Enrique Marquez bought guns used in the San Bernardino terror attack. Now a judge will decide his sentence
Enrique Marquez Jr. knew he had a problem.
Lonely and in search of belonging, Marquez had been guided as a teenager by his friend and Riverside neighbor Syed Rizwan Farook to embrace a radical extremist version of Islam. Together they plotted terror attacks targeting students at a community college and drivers on the 91 Freeway.
Marquez eventually abandoned those plans and distanced himself from Farook. But Farook kept the two rifles Marquez had bought for him while they conspired. In the summer of 2015, as Marquez chatted online with friends, he seemed to feel an urgency to get them back, writing, “Hope to god I can still retrieve those items.”
Four months later Farook and his wife, Tashfeen Malik, entered a holiday gathering for county employees at the Inland Regional Center in San Bernardino and, using the rifles Marquez had bought and never retrieved, opened fire. Fourteen people were killed and 22 injured.
Marquez was at work when the attack happened, and prosecutors say he was not part of it. But last year, Marquez pleaded guilty in federal court to conspiracy to provide material support to terrorists in relation to the unfulfilled plots, and to acting as a straw buyer for Farook when he bought the two rifles.
He is scheduled to be sentenced April 30, though Marquez’s attorneys have asked the court to postpone that date.
In transcripts of some of Marquez’s online chats before his arrest, Marquez, now 26, describes some of the details of his radicalization, his apparent desire to retrieve the guns he purchased for Farook and his continued fascination with bomb-making, even after he abandoned plotting with Farook.
The transcripts were made public this week by prosecutors as part of a 177-page sentencing memorandum.
Prosecutors said Marquez has expressed “genuine remorse” for his crimes and helped authorities during a crucial time in the investigation into the attack. Still, they say that he should be sentenced in a way that sends a message to others that “if they choose to arm a terrorist, they will be held accountable.”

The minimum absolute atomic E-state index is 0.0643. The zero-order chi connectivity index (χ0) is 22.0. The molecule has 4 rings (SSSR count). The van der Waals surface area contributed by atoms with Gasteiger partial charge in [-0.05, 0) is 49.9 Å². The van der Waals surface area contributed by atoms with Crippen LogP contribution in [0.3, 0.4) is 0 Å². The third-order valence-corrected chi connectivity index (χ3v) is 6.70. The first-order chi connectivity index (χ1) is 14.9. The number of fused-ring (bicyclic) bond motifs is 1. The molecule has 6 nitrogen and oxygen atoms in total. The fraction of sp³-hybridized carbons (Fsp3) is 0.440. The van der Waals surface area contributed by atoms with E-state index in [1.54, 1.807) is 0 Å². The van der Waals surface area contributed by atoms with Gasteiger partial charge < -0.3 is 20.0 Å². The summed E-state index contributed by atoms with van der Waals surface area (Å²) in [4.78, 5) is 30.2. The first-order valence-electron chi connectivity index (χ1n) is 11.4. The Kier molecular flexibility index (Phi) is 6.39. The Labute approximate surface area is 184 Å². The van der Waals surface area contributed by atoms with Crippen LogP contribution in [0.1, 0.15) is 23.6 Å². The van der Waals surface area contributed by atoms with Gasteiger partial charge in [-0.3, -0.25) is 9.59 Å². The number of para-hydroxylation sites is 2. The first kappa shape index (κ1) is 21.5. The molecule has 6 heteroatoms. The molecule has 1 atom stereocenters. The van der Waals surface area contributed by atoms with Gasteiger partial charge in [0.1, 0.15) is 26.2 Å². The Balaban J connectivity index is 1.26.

They argue Marquez should be given 25 years in prison with a lifetime of supervised release and pay restitution to the victims, though they acknowledge he has few resources.
“Although defendant may have decided that he personally no longer wanted to commit terrorist acts, he did nothing to alert law enforcement of Rizwan’s violent jihad mindset,” prosecutors wrote in the memo. “It was with cold indifference that he left the weapons and explosives with his co-conspirator and mass murderer.”
Marquez’s defense attorneys did not respond to a request for comment.
Marquez was about 14 when his family moved to Riverside. Farook lived next door and the two quickly grew close — Farook, who was about 18, introduced Marquez “to Islam and began educating defendant about religion,” prosecutors said.
“I was lonely back in 2005,” Marquez wrote in an online chat with friends years later. “They made me feel as if I belonged.”
In 2007, Marquez converted to Islam and Farook began introducing him to radical ideologies, prosecutors said.
“Initially, it was pretty peaceful … over time I was exposed to the more extreme material,” Marquez wrote in the summer of 2015.
By 2011, Marquez was spending most of his time with Farook, listening to extremist lectures and watching extremist content online, prosecutors said.
That year, the two of them began plotting terror attacks on Southern California.
In one plot, they would throw pipe bombs and gun down students in the cafeteria at Riverside City College, where both had been students. In another, they would use pipe bombs to stop traffic during rush hour on the 91 Freeway and then shoot at drivers and first responders.
In 2011 and 2012, Marquez bought two rifles for Farook, who reimbursed him. He also bought a container of smokeless powder that could be used to make a bomb, and gave it to Farook.
Marquez abandoned the plots in 2012, after four Inland Empire men were arrested on suspicion of plotting to travel to Afghanistan, join Al Qaeda and kill Americans.
In the online chats cited by the government, Marquez repeatedly shared the story of the four men and said that he knew two of them — though when asked by the FBI about that claim, Marquez denied actually knowing them.
In August 2015, he talked about retrieving the weapons. “I might get imprisoned as a terrorist,” Marquez wrote. The next month, prosecutors say he searched online for information on bomb-making and wrote in a chat, “When I create my bomb, it will be undefusable.”
When prosecutors searched Marquez’s electronic devices after the attack, they found materials purportedly describing how to kill or make bombs.
As part of their sentencing memo, prosecutors included letters written by seven family members and friends of the attack victims. Many described living with unrelenting grief in the two years since the mass shooting.
“I question the value and meaning of life if it can be so easily ended by someone with [a] sick, personal agenda and access to automatic weapons,” wrote James Bowman, whose brother Harry Bowman was killed.
Marion Bowman, Bowman’s mother, wrote that she felt that 25 years was not long enough for Marquez to serve: “The defendant knew getting guns & passing them on to someone who planned destruction is against the law. … He chose not to report the possibility of terrorist actions to the authorities.”
Mandy Pifer, whose boyfriend Shannon Johnson died shielding a co-worker, wrote “because of your weaponry, happily ever after only lasted a very short time. …You stole one of the kindest men, on earth, away from us.”
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